This article originally appeared in the July 2016 edition of INVISION.
I enjoy getting up early in the morning and walking the dog. You never know what you might find at the park when it is too early for most people to be shuffling around. As I walked past the baseball field, I saw that some busy spiders had turned the metal fence into an art gallery. As someone who has always been fascinated by spider webs, but not necessarily the artists that make them, this was a special treat as most of the little artists were gone, leaving their masterpieces behind.
And masterpieces they were! The sun was coming up, making the perfect lighting. Drops of dew covered each string, highlighting the unique design of each web. The newly-mowed grass on the field provided a background of fresh green hues. As I slowly made my way past each web, I came to one that literally made me laugh out loud. Instead of a beautiful pattern, this web was looked like a plate of spaghetti noodles. I began to contemplate the reasons that this arachnidan artist made such a mess. “Maybe she did not have her coffee yet? Could it be that she just likes to color outside of the lines? Maybe she’s an amateur?”
Suddenly, it hit me that this particular spider was a kindred spirit! She got distracted!
Every morning I wake up with a plan to accomplish so much that the at the end of the day I’ve produced a work of art. The problem is that few of my days are canvas-worthy due to distractions coming at me right and left.
With coffee in hand, I begin each morning with high hopes of completing the growing task list. And then it happens. I open my email to find that the inbox fairy paid a very long visit during the night. After a quick run through, I breathe a sigh of relief that nothing in the box is urgent and start to log off to work on the task list. “I should just go ahead and answer these emails now so that I will have more concentrated time to work on the task list. It should just take a few minutes,” I think. And I begin to reopen each message and draft the replies. Can I make a meeting on Thursday at 10 a.m.? No, I am already booked at that time. Hmmmm ... let me search for an alternate time. Then, I get a text message letting me know that one of my staff is not feeling well. Yikes! Let me see who can take her place. The phone rings, “Good morning, Rebecca. Got a minute?” Forty-five minutes later, I hang up the phone. Now, where was I? Oh, yeah, find an alternate time for the meeting. But first, I need to find a replacement for the ill staff member.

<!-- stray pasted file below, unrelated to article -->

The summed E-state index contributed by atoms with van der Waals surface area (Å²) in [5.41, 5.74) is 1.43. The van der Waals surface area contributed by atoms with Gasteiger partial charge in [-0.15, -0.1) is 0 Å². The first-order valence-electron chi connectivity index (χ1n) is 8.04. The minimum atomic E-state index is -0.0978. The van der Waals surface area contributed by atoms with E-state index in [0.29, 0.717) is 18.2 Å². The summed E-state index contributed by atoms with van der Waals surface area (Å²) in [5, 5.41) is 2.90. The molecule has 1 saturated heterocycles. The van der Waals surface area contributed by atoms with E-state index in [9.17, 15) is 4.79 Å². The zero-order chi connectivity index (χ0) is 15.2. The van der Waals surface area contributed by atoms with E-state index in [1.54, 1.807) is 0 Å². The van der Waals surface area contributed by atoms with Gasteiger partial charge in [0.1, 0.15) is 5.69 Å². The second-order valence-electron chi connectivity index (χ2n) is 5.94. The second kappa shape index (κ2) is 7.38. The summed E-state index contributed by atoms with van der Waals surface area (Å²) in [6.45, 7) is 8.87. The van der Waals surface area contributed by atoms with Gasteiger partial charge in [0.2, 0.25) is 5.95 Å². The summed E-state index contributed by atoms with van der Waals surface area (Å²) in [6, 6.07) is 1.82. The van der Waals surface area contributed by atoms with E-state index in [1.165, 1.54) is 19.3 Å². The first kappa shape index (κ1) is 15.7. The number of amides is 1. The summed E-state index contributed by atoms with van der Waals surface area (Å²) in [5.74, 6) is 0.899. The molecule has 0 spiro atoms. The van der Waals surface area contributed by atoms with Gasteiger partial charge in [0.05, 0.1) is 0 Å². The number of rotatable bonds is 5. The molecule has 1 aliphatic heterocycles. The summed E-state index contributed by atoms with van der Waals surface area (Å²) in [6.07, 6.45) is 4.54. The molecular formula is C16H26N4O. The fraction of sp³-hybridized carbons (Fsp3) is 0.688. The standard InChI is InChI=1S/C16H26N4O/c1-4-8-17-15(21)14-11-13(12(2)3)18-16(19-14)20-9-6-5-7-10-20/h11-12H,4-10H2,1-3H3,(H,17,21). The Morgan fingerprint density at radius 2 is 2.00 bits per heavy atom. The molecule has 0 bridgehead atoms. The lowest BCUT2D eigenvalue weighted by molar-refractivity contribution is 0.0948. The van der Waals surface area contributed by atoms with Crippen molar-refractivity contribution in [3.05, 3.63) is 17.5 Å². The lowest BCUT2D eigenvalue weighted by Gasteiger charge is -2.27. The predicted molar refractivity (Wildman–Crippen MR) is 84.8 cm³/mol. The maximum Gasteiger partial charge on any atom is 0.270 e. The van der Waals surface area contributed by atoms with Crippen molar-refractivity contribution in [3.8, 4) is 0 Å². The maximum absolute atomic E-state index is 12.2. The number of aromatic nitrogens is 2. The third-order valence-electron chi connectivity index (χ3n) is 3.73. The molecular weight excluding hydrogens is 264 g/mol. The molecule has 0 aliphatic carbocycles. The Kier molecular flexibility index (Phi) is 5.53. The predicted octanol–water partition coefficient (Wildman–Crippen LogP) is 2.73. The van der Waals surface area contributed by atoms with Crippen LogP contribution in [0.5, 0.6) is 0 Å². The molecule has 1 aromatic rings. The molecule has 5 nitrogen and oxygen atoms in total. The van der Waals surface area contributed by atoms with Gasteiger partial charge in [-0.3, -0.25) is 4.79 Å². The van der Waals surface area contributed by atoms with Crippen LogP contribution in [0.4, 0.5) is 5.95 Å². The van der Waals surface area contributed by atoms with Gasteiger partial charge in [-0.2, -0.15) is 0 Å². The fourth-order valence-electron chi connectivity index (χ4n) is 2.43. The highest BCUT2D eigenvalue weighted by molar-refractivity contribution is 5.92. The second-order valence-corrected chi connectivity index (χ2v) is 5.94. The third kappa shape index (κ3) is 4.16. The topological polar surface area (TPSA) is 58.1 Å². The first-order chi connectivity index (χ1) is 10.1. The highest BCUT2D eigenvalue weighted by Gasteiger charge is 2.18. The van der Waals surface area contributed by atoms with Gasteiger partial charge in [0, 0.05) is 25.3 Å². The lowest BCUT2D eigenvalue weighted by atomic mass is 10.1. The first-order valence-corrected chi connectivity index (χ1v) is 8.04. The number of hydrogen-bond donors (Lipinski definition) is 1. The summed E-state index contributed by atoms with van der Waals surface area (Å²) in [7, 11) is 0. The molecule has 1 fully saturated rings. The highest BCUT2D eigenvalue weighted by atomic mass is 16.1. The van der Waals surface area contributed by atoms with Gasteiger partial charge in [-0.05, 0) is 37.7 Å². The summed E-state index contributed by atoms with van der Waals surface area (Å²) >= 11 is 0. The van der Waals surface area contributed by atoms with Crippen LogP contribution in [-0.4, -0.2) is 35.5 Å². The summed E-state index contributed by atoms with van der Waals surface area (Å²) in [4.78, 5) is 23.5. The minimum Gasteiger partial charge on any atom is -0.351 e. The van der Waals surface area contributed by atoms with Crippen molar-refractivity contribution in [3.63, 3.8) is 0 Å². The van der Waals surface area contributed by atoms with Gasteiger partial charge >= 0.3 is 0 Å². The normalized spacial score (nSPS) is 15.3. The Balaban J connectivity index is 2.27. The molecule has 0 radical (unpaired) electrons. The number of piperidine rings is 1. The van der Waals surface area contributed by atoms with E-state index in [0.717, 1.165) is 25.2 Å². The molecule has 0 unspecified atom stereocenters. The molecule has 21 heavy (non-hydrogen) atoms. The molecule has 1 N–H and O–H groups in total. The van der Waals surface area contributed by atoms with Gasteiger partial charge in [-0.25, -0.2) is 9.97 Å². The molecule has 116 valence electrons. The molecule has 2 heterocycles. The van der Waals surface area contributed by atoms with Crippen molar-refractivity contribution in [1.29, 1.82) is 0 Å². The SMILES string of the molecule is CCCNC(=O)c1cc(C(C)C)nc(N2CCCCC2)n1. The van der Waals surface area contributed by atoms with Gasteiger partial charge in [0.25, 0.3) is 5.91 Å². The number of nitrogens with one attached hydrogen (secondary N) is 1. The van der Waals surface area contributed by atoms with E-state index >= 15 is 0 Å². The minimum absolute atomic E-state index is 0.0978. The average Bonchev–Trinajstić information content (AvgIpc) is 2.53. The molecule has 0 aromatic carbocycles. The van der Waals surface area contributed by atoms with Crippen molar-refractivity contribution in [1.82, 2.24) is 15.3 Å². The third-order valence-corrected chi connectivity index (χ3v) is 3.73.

And before I know it the day has turned into spaghetti noodles.